Investing in gems
for fun and profit
In the 1980s, the heirs to a ranching business
in Texas discovered they owed the IRS a million dollars. To pay the
bill, they could sell the family business or sell off the gem collection
their dad had stashed away for years. He had hundreds of gems. The
family was fine with that option. They had always thought Warren Hancock
was a little nuts anyway for spending all that money on colored diamonds.
They shipped off the lot to Sotheby's in New York,
hoping that selling them might make a dent in the tax bill. Sotheby's
picked out three and sent back the rest. On April 28, 1987, an agent
allegedly representing the Sultan of Brunei bought the largest of
the trio, a .95-carat red diamond, for $880,000, plus a 10 percent
That set a world record of $926,000 per carat. With
the sale of other two stones, Sotheby's was able to send the Hancocks
a check that covered the taxes, along with some serious change left
over. The Hancock Red remains a standard in the world of colored
diamonds -- as revered as the Hope Diamond among gem collectors.
Hancock had bought all three diamonds from his local
jeweler and paid retail prices for them, an investment of less than
Those are the kinds of stories that fuel the desire
to invest in gems. But the people who live and work in this circle
make it very clear: Buying gemstones should be something you do
because you like them. It should never be a major part of an investment
"If you want a nice sapphire for your wife, you
want to buy the best sapphire on earth," says Richard W. Wise,
a graduate gemologist and author of Secrets
of the Gem Trade: The Connoisseur's Guide to Precious Gemstones.
"That's very nice and I'm sure your grandchildren will appreciate
it. But if you buy it at Tiffany's and think you'll turn it over
for a profit in 10 years, you're deluding yourself."
Financial adviser Fred Siegel of New Orleans tells
people who call his radio show to inquire about investing in gemstones
that they should stay away from them unless they already have enough
money saved for retirement in a well-rounded portfolio.
"If you're taking care of that, fine, then it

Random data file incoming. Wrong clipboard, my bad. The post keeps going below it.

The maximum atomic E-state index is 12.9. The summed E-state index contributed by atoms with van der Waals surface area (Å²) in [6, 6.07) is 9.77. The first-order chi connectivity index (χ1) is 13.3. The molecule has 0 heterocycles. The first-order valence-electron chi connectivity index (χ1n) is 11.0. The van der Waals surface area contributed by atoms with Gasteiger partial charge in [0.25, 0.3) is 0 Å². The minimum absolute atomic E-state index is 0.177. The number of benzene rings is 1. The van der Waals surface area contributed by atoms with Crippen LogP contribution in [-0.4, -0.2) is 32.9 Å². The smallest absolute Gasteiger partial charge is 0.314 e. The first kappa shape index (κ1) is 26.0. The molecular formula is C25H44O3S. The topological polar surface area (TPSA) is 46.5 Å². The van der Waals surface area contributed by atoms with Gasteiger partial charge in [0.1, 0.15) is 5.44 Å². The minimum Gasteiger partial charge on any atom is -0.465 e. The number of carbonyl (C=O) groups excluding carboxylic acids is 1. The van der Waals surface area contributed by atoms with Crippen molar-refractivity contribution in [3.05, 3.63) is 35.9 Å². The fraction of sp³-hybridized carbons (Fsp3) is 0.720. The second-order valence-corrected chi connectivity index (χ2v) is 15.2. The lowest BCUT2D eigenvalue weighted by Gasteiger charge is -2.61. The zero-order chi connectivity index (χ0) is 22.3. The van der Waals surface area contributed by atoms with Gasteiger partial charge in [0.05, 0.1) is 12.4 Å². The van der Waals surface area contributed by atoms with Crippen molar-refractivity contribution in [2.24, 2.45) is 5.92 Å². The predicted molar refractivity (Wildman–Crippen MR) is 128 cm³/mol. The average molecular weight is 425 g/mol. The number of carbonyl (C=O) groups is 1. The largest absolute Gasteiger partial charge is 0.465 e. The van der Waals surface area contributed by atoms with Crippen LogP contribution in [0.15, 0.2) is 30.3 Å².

can be a nice investment," he says. "Gems have nice stories
with them, and they're beautiful. Get a good gemstone and you have
something of beauty. But it's not like a stock and some other things
that you can tell the value quickly."
In fact, gemstones are about as far from stocks as
you can get. Stocks, bonds and CDs are perfect markets, with known
values at any given time and set prices; investors can buy and sell
whenever the market is open for trading, Siegel says. Gems are an
imperfect market, with a sale possible only when there is a willing
buyer and all prices open to negotiation. Other imperfect markets
include real estate, art and antiques.
"Does it mean you shouldn't invest in imperfect
markets?" Siegel says. "Not at all. You either have to
gain the expertise or get help from someone who is an expert that
you really trust."
The expertise includes an understanding of how stones
are bought and sold.
"The average jeweler will sell a stone for two
or three times what he paid for it wholesale," Siegel says.
"He'll buy a stone from an individual for half of wholesale.
It makes it hard to make money unless you really know what you're
As an investment class, gemstones and diamonds are
considered hard assets, as are gold and silver. Hard assets as a
group have a place in any investment portfolio, but generally not
more than 1 to 3 percent, says Tom Cloud, president of Georgia-based
Turamali Inc., who has been investing in gems and jewelry since
the late 1970s.
It's definitely not an investment you make with an
eye toward turning a quick profit, he says. Like many other experts
in gemstones, he says investors should expect to hold the stones
for 10 years or more to see a return on their investment.